5 evidence-based parenting books for people who love data

It would be great if someone could tell you how exactly the decisions you are making as a parent will affect your children. Will feeding your baby formula instead of breastmilk ruin them for life? Will sending your baby to daycare mean they will never bond with you and hate you when they grow up? Will potty training your toddler too early or too late condemn them to a lifetime of control and bladder issues? Who knows?! Well, no one, really. But some people do try and find out, which is great for parents like me who wants to know why certain recommendations are there, what the research says about various parenting strategies and decisions, and whether evidence and data really can tell you how best to raise your child. If you are anything like me, and want to read parenting books about what the academic literature says about various facets of parenting, these are the books for you. (Note: I’ve recommended some of these before, in this post: 10 parenting books that made me feel less incompetent than other parenting books.)

Expecting Better by Emily Oster

Oster is an economist and what she is trained to do is examine data. In this book, she looks at various recommendations and myths surrounding pregnancy to see if the data actually backs up the recommendations. Ever wondered about whether it’s safe to drink even a little bit of alcohol during pregnancy? What about at the different stages of the pregnancy? Do you really have to follow all the rules about what to eat? This book will tell you. I also really like Oster’s writing style — informative and clear and with a wry sense of humour that peeps through.

Cribsheet by Emily Oster

Okay, you’re not pregnant anymore, you actually have the kid. This crying, screaming mess that you’re supposed to keep alive… How do you do it without fucking them up forever? What does the data say? Oster returns with Cribsheet, another evidence-based examination of parenting guidelines, recommendations, and decisions from the newborn to preschool years. I loved this book.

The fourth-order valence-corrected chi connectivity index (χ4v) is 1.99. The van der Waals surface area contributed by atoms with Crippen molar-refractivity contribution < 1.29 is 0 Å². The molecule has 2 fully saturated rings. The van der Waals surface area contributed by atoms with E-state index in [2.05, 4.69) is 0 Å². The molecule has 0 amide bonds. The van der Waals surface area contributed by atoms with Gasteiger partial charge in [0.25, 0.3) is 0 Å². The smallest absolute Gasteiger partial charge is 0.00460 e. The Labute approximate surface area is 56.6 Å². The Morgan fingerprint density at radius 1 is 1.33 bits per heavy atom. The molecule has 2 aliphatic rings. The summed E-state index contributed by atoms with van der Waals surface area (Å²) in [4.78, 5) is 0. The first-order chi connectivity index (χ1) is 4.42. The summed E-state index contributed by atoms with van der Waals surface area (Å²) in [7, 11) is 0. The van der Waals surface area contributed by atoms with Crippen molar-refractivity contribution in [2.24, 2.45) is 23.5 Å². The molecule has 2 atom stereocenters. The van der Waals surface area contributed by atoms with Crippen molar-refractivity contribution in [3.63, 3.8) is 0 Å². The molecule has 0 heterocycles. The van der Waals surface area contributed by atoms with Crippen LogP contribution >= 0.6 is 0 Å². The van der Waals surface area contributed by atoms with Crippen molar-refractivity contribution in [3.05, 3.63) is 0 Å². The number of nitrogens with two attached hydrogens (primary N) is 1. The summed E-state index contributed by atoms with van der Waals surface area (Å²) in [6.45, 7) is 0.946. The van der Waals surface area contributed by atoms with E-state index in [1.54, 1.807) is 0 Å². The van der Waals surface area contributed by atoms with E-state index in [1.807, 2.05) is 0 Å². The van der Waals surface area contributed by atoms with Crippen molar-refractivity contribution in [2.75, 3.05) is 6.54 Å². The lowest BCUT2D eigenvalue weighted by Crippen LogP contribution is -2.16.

The Scientist in the Crib by Alison Gopnik, Andrew N. Meltzoff, and Patricia K. Kuhl

Gopnik has written quite a few books about children’s learning and development, and this book comes from the field of cognitive science. The authors talk about how children and babies learn, and how parents are inadvertently teaching their babies. The title comes from their argument that babies are basically little scientists as they learn and explore the world around them.

Brain Rules for Baby by John Medina

This is a good science-based book about the small child’s brain, and Medina includes various practical tips about how to raise your small children to become decent, functional adults, based on what science currently tells us about the developing brain.

The Emotional Life of the Toddler by Alicia F. Lieberman

I think I need to read this book again. You know how sometimes raising a toddler sucks? Because they’re whiny and annoying and unreasonable and irrational and they say one thing but mean another, or they say one thing and then immediately change their minds, or they have a meltdown because you did EXACTLY AS THEY ASKED? This book basically explains why. Something about how in the course of becoming a functional adult human being, you need to go through a developmental phase of being an irrational, demanding, unreasonable little so-and-so. Highly recommend this one to frustrated parents of toddlers everywhere.

Leave a Reply